People generally prefer a safe return to the part of their home country they are actually from, rather than going to occupy someone else’s house in a completely different (and impoverished) region. Those that Turkey displaced in the north have seen their homes, farms and businesses occupied by Ankara’s Islamist proxy Syrian militias and face no prospect of returning under such circumstances.
In still Kurdish-controlled parts of northeastern Syria (often called “Rojava”), the COVID-19 pandemic meant more border closings and even less international aid than before. The UN even acceded to the Assad government’s demand that any assistance for these areas — including even testing for COVID-19 — pass through Damascus. As a result, little gets through to Rojava. Even test results for COVID-19 come back from Damascus months late if at all.
In Idlib, people continue to fear the Assad regime more than anything. Few harbor any doubts about the regime’s desire and willingness to settle scores with those who rose up in rebellion in 2011. The past year saw Assad’s army and pro-Assad militias continue to press in on Idlib province, enjoying Russian air support and bombing runs as they do so. Turkey, whose presence in Idlib is welcomed by most of the people there (unlike in Afrin and other predominantly Kurdish areas east of it), spent the year abandoning an increasing number of its outposts in Idlib.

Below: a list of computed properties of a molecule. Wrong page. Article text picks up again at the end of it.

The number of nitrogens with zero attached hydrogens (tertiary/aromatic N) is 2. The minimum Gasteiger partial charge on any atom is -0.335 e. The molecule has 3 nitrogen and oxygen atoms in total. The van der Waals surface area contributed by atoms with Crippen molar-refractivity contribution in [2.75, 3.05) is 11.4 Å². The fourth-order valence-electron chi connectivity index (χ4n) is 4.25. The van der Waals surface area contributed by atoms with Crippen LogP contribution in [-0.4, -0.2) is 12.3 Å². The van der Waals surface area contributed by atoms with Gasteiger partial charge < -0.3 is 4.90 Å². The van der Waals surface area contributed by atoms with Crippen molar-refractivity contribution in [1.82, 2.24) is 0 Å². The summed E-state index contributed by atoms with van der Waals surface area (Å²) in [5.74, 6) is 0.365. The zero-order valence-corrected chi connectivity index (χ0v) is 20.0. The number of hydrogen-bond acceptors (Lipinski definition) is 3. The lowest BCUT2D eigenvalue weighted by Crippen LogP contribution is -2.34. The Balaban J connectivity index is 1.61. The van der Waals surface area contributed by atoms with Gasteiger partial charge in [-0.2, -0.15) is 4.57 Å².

Many therefore fear an imminent return of the regime and resulting roundups and massacres — all while the world averts its eyes. The people of Idlib have nowhere left to run to except Turkey, which with a plummeting economy and some 3.5 million Syrian refugees already within its borders, does not want to admit more. Especially in the COVID-19 era, what limited international aid people in Idlib and other Syrian areas enjoyed has plummeted to next to nothing.
The areas of Syria under Assad’s control also witnessed more of an economic downturn during the past year. With the Syrian pound next to worthless, zero foreign investment and aid from Iran and Russia mostly limited to military matters, it would be hard to overstate the extent of Syrian economic collapse.